Author: R.K. Jackson
Perfect for fans of Gillian Flynn, Paula Hawkins, and Tana French, R. K. Jackson’s lyrical, twisty psychological thriller debut follows an aspiring journalist as she uncovers dark truths in a seaswept Southern town—aided by a mysterious outcast and pursued by a ruthless killer.
When Martha Covington moves to Amberleen, Georgia, after her release from a psychiatric ward, she thinks her breakdown is behind her. A small town with a rich history, Amberleen feels like a fresh start. Taking a summer internship with the local historical society, Martha is tasked with gathering the stories of the Geechee residents of nearby Shell Heap Island, the descendants of slaves who have lived by their own traditions for the last three hundred years.
As Martha delves into her work, the voices she thought she left behind start whispering again, and she begins to doubt her recovery. When a grisly murder occurs, Martha finds herself at the center of a perfect storm—and she’s the perfect suspect. Without a soul to vouch for her innocence or her sanity, Martha disappears into the wilderness, battling the pull of madness and struggling to piece together a supernatural puzzle of age-old resentments, broken promises, and cold-blooded murder. She finds an unexpected ally in a handsome young man fighting his own battles. With his help, Martha journeys through a terrifying labyrinth—to find the truth and clear her name, if she can survive to tell the tale.
Jackson’s debut novel, THE GIRL IN THE MAZE (available 9/8 from Random House Alibi), has been praised as “A twisty Southern gothic thriller with echoes of Tana French” (L.A. Times bestselling author Dianne Emley), “A terrific mystery” (The Book Lover’s Friend), and “A fast-paced psychological thriller that keeps you engaged from beginning to end” (Reading Femme).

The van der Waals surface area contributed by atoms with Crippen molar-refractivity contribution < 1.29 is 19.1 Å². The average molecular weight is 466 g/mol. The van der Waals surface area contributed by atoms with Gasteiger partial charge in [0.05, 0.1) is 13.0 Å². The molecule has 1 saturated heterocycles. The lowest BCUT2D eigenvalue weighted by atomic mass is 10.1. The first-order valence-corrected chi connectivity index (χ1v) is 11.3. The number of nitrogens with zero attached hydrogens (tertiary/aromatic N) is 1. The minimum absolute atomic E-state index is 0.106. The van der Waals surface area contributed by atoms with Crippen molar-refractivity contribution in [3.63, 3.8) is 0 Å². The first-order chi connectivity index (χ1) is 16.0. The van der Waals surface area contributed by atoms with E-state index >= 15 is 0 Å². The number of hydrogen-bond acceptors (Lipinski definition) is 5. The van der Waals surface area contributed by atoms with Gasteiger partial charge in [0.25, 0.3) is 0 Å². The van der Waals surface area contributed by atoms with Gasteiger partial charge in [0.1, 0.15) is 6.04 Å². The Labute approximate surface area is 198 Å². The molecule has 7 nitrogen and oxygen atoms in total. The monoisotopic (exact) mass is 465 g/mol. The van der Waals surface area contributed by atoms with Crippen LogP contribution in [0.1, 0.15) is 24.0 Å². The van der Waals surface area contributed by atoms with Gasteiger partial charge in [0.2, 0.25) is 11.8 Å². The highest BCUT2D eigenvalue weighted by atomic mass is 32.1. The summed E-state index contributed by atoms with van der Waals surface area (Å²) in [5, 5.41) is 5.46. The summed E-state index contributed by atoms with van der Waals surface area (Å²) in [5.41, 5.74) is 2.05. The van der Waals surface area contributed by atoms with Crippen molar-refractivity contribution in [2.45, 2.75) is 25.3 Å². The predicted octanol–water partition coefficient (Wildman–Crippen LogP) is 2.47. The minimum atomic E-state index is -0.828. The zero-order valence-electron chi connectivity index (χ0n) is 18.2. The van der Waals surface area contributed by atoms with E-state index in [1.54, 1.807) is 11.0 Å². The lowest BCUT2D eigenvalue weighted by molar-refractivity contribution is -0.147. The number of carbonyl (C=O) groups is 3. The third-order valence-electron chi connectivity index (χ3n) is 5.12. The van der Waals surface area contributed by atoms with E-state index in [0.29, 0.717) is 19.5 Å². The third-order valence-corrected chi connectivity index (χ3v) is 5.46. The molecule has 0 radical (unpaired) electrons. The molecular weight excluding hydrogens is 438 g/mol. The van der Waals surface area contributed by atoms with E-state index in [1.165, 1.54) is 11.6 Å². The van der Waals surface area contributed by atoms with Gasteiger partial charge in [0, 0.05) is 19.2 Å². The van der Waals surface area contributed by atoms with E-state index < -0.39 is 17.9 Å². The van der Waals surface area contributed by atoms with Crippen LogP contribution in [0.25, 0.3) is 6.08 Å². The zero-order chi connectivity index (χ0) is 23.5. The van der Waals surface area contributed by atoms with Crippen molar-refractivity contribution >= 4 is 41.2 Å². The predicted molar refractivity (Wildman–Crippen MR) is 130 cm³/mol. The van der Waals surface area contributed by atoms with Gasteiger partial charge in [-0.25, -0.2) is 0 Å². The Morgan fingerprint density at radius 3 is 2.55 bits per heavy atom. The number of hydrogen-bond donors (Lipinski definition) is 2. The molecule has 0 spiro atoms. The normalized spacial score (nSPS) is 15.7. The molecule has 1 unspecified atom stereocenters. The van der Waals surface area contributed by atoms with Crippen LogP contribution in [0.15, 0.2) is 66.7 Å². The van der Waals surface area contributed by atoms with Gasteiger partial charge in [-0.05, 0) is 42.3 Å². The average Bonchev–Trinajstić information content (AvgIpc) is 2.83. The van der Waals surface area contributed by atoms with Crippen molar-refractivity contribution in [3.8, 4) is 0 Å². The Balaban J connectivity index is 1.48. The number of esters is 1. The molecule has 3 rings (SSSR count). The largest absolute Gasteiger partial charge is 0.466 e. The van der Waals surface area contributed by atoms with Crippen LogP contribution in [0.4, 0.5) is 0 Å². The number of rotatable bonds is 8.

Two of his plays have been staged professionally, and his short story, "All the Devils," was featured in the Alfred Hitchcock-themed issue of Penumbra Magazine. He is currently consulting with Disney's Imagineers on the forthcoming "Spaceship of the Imagination" attraction at EPCOT.
A Georgia native with roots in the state's coastal low country, he now lives with his family in California's Los Padres National Forest and is at work on a second Martha Covington thriller, THE KISS OF THE SUN.
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The germ of an idea usually comes in a fleeting moment-someone says something that piques my interest, or I might glimpse something striking from the window of my car. I'll write it down in a notebook or on my iPhone and mostly forget about it.
It's sometimes years later before the idea resurfaces, and I'll find it has incubated into the raw material of a story, play, or novel. I think the most important step is writing the idea down. It's like making a bank deposit to the subconscious.
2. Name your top five favorite books.
Just taking a stab here, in fiction: The Once and Future King (T.H. White), Deliverance (Dickey), The Theatre of Tennessee Williams (Vols. 1 and 2), Green Eggs and Ham (Seuss), Great Expectations (Dickens).
3. How do you handle writer's block?
It usually means my subconscious muse just needs a little more time, so: Long walks, long drives, and patience. Sometimes I write letters to myself about what I need.
4. What inspired you to write this book?